Challenges faced by students in the rural Kenya

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With more than 70% of the total population in Kenya living in rural areas, access of education is a major problem. With moribund infrastructure and sometimes a complete lack of it, most children living in rural areas are notwithstanding, determined to excel in their studies.

My story  is a true testimony of the challenges that students in rural areas face in search of education. I was born and raised in Kapsabet. My father never went to School but he believed that education can change everything and so he worked hard to give me and my siblings the best education he could afford. He always told me that “Education changes everything in life.” As a farmer in the rural Nandi he did the best he could to ensure that we got quality education and most of the time my siblings and I used to help him out in the farm during the School holidays.

Life in the rural areas was not easy, we used to wake up at five in the morning and we had to walk four kilometers to school. In lower primary we used to study under a tree and write on the ground. I remember during those days having a shoe was a luxury that students from few families could afford, and the students used to wear tattered clothes to school. Classroom experience was really hard, we used to share few text books that were available and most of them were not up-to-date. This placed us in a disadvantaged position compared to students in private and urban schools who we were competing with them. We also had so many school chores and during that time most of the schools in the rural areas could not afford to employ subordinate staff and Nandi being an agricultural land, the students used to go to the farm twice a week to plug tea in the school plantation and also do plant horticultural crops. This also placed the students from these schools at a disadvantaged position.

After school the students used to help their parents with household chores and there was little time to do revision. There were limited revision materials and teachers had to travel all the way to Kapsabet (16KMs) in order to get revision papers and other study material for the students to use in class. As a result of all these challenges more than 50% of my primary school mates did not make it to high school and some especially the girls ended up getting married early.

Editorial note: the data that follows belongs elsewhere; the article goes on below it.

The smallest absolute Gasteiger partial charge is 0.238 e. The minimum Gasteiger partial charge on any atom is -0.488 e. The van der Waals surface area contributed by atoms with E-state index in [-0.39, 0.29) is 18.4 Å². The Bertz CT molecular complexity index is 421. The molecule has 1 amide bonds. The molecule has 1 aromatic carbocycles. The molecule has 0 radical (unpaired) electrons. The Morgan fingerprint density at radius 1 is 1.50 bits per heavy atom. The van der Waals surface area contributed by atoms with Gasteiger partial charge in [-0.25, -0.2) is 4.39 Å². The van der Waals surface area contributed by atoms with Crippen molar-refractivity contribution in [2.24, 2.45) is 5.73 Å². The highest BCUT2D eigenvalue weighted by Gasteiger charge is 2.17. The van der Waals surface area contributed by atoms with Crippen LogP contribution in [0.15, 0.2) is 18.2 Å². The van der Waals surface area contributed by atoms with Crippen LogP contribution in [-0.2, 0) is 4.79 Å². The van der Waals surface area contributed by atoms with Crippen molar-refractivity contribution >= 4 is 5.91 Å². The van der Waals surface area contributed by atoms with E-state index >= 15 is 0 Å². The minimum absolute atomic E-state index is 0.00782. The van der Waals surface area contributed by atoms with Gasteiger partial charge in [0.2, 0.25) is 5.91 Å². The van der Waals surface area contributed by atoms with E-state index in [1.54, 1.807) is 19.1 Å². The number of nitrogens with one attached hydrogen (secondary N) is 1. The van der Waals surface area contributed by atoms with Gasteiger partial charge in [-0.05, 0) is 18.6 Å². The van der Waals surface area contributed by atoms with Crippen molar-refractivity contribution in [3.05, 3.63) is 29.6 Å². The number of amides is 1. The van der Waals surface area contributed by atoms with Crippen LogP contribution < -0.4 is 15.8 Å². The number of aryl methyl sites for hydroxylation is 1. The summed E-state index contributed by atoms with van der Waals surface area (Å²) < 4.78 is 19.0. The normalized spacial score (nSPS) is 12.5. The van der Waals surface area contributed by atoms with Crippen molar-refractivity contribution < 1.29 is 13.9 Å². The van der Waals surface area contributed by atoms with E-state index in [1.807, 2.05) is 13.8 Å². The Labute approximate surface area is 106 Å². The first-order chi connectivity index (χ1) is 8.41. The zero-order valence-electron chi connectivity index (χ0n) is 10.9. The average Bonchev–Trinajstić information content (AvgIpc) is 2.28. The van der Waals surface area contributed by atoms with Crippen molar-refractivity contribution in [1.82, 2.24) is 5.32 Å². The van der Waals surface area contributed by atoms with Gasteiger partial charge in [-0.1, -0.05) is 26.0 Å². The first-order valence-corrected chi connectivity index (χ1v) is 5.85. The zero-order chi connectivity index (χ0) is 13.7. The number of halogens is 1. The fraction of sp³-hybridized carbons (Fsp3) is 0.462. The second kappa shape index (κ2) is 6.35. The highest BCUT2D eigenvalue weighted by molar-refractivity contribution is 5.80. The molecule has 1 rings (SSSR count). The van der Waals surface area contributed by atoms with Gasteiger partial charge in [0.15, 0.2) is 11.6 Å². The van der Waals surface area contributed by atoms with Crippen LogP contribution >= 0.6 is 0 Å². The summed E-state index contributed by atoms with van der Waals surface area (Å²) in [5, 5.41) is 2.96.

Life has in those Schools has improved with the coming of free primary education; my young brothers and sisters now in primary are getting new books and most of the materials that they need for their studies. The challenge they face now is that the enrollment in schools increased and the resources are not enough to meet the needs of the students in the school. Unlike our time where in some cases we had to use outdated books, for them they have the latest books but they use one book for one in every 20 students and this is a big challenge.

This is why we need an educational equalizer, a system that can make education available to all the students across the country irrespective of where they are in this country. A system like MPrep platform to me would really come in handy especially to students like my sister who is sitting her KCPE exams in three weeks time and needs to revise for this it. Most families in the rural areas have at least one mobile per household and this makes it easy for the students to revise for their exams.

I look forward to a day when all the students in my area will be able to make it to secondary school and beyond. I know this will only be achieved with the development of innovative technologies like the MPrep study tool which is a great educational equalizer in education. We must all work together to give the students an equal opportunity in life.

By Kosgei Isaac

Community Relations Director

at MPrep

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